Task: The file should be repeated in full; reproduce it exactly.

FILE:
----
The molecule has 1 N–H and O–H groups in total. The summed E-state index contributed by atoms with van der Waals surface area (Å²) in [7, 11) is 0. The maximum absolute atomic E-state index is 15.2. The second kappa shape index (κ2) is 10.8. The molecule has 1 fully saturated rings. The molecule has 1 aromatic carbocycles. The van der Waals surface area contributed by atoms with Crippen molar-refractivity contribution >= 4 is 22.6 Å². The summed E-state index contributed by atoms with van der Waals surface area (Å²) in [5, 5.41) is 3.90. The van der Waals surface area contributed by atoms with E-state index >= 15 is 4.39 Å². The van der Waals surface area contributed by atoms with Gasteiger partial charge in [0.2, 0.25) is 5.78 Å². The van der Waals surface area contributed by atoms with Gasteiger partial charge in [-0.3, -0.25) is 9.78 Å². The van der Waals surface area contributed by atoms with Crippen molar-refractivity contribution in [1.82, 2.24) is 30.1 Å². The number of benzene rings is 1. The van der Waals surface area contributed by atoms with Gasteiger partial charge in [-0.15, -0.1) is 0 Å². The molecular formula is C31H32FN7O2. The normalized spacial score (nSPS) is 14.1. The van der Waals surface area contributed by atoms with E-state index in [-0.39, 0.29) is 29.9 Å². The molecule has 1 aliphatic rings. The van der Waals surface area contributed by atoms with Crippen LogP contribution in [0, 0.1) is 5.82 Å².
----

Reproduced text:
The molecule has 1 N–H and O–H groups in total. The summed E-state index contributed by atoms with van der Waals surface area (Å²) in [7, 11) is 0. The maximum absolute atomic E-state index is 15.2. The second kappa shape index (κ2) is 10.8. The molecule has 1 fully saturated rings. The molecule has 1 aromatic carbocycles. The van der Waals surface area contributed by atoms with Crippen molar-refractivity contribution >= 4 is 22.6 Å². The summed E-state index contributed by atoms with van der Waals surface area (Å²) in [5, 5.41) is 3.90. The van der Waals surface area contributed by atoms with E-state index >= 15 is 4.39 Å². The van der Waals surface area contributed by atoms with Gasteiger partial charge in [0.2, 0.25) is 5.78 Å². The van der Waals surface area contributed by atoms with Gasteiger partial charge in [-0.3, -0.25) is 9.78 Å². The van der Waals surface area contributed by atoms with Crippen molar-refractivity contribution in [1.82, 2.24) is 30.1 Å². The number of benzene rings is 1. The van der Waals surface area contributed by atoms with Gasteiger partial charge in [-0.15, -0.1) is 0 Å². The molecular formula is C31H32FN7O2. The normalized spacial score (nSPS) is 14.1. The van der Waals surface area contributed by atoms with E-state index in [-0.39, 0.29) is 29.9 Å². The molecule has 1 aliphatic rings. The van der Waals surface area contributed by atoms with Crippen LogP contribution in [0, 0.1) is 5.82 Å².